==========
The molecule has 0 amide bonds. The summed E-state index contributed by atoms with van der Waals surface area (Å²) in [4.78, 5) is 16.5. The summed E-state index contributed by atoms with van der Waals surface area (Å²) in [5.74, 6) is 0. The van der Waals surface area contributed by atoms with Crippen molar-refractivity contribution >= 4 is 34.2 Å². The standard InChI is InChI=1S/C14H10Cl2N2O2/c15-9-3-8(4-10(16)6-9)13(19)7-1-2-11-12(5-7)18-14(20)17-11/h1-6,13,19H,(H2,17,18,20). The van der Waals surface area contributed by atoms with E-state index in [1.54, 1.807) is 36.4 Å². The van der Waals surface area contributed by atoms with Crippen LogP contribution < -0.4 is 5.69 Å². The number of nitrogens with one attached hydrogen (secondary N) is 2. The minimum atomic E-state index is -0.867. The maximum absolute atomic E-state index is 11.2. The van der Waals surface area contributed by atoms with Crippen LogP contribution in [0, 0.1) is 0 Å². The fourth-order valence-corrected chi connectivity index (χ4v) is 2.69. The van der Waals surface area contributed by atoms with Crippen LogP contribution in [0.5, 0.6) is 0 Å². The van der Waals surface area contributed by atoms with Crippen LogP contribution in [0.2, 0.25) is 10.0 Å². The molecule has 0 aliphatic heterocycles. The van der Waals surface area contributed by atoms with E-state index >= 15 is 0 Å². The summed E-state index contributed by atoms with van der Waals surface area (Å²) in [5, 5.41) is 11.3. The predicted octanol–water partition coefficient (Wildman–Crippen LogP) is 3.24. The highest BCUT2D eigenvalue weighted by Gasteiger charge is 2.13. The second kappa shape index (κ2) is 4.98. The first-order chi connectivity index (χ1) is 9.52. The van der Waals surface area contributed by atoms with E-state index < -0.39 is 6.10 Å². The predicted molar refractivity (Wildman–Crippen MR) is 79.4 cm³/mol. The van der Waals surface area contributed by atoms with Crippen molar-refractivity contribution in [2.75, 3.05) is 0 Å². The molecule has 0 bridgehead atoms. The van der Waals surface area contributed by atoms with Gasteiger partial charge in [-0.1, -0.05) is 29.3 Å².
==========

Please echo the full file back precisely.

The molecule has 0 amide bonds. The summed E-state index contributed by atoms with van der Waals surface area (Å²) in [4.78, 5) is 16.5. The summed E-state index contributed by atoms with van der Waals surface area (Å²) in [5.74, 6) is 0. The van der Waals surface area contributed by atoms with Crippen molar-refractivity contribution >= 4 is 34.2 Å². The standard InChI is InChI=1S/C14H10Cl2N2O2/c15-9-3-8(4-10(16)6-9)13(19)7-1-2-11-12(5-7)18-14(20)17-11/h1-6,13,19H,(H2,17,18,20). The van der Waals surface area contributed by atoms with E-state index in [1.54, 1.807) is 36.4 Å². The van der Waals surface area contributed by atoms with Crippen LogP contribution < -0.4 is 5.69 Å². The number of nitrogens with one attached hydrogen (secondary N) is 2. The minimum atomic E-state index is -0.867. The maximum absolute atomic E-state index is 11.2. The van der Waals surface area contributed by atoms with Crippen LogP contribution in [0, 0.1) is 0 Å². The fourth-order valence-corrected chi connectivity index (χ4v) is 2.69. The van der Waals surface area contributed by atoms with Crippen LogP contribution in [0.5, 0.6) is 0 Å². The van der Waals surface area contributed by atoms with Crippen LogP contribution in [0.2, 0.25) is 10.0 Å². The molecule has 0 aliphatic heterocycles. The van der Waals surface area contributed by atoms with E-state index >= 15 is 0 Å². The summed E-state index contributed by atoms with van der Waals surface area (Å²) in [5, 5.41) is 11.3. The predicted octanol–water partition coefficient (Wildman–Crippen LogP) is 3.24. The highest BCUT2D eigenvalue weighted by Gasteiger charge is 2.13. The second kappa shape index (κ2) is 4.98. The first-order chi connectivity index (χ1) is 9.52. The van der Waals surface area contributed by atoms with E-state index < -0.39 is 6.10 Å². The predicted molar refractivity (Wildman–Crippen MR) is 79.4 cm³/mol. The van der Waals surface area contributed by atoms with Crippen molar-refractivity contribution in [2.75, 3.05) is 0 Å². The molecule has 0 bridgehead atoms. The van der Waals surface area contributed by atoms with Gasteiger partial charge in [-0.1, -0.05) is 29.3 Å².